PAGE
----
Assuntos
Mordeduras e Picadas de Insetos/imunologia , Malária/prevenção & controle , Esporozoítos/imunologia , Vacinação/métodos , Vacinas Atenuadas/efeitos adversos , Adulto , Animais , Anopheles/parasitologia , Anopheles/fisiologia , Feminino , Raios gama , Humanos , Malária/imunologia , Masculino , Pessoa de Meia-Idade , Mosquitos Vetores/parasitologia , Mosquitos Vetores/fisiologia , Plasmodium falciparum/crescimento & desenvolvimento , Plasmodium falciparum/imunologia , Plasmodium falciparum/patogenicidade , Proteínas de Protozoários/imunologia , Esporozoítos/patogenicidade , Esporozoítos/efeitos da radiação , Vacinação/efeitos adversos
6.
Nat Commun ; 11(1): 2763, 2020 06 02.
Artigo em Inglês | MEDLINE | ID: mdl-32488076

RESUMO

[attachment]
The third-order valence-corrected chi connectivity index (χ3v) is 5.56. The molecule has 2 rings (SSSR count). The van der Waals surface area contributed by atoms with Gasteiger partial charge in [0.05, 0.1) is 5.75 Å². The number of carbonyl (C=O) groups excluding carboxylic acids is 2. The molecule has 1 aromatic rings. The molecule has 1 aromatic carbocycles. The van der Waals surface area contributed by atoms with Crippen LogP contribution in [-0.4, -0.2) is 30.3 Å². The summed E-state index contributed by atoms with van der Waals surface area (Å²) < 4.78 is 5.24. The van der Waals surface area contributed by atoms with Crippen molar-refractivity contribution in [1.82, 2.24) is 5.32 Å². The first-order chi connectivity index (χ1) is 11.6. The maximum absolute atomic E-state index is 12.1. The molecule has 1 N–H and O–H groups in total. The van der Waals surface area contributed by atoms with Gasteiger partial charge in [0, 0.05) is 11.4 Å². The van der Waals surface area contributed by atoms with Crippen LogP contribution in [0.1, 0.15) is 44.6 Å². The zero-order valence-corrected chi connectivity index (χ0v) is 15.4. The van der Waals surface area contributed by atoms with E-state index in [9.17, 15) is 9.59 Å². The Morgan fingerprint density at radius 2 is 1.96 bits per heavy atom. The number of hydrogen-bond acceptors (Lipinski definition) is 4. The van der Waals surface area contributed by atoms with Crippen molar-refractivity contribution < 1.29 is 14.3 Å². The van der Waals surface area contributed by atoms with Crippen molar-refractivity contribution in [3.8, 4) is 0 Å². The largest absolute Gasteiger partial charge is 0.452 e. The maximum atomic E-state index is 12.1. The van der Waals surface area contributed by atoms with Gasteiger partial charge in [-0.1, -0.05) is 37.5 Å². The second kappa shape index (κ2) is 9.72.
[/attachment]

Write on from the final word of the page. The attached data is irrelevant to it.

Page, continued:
Malaria parasites complete their intra-erythrocytic developmental cycle (IDC) in multiples of 24 h suggesting a circadian basis, but the mechanism controlling this periodicity is unknown. Combining in vivo and in vitro approaches utilizing rodent and human malaria parasites, we reveal that: (i) 57% of Plasmodium chabaudi genes exhibit daily rhythms in transcription; (ii) 58% of these genes lose transcriptional rhythmicity when the IDC is out-of-synchrony with host rhythms; (iii) 6% of Plasmodium falciparum genes show 24 h rhythms in expression under free-running conditions; (iv) Serpentine receptor 10 (SR10) has a 24 h transcriptional rhythm and disrupting it in rodent malaria parasites shortens the IDC by 2-3 h; (v) Multiple processes including DNA replication, and the ubiquitin and proteasome pathways, are affected by loss of coordination with host rhythms and by disruption of SR10. Our results reveal malaria parasites are at least partly responsible for scheduling the IDC and coordinating their development with host daily rhythms.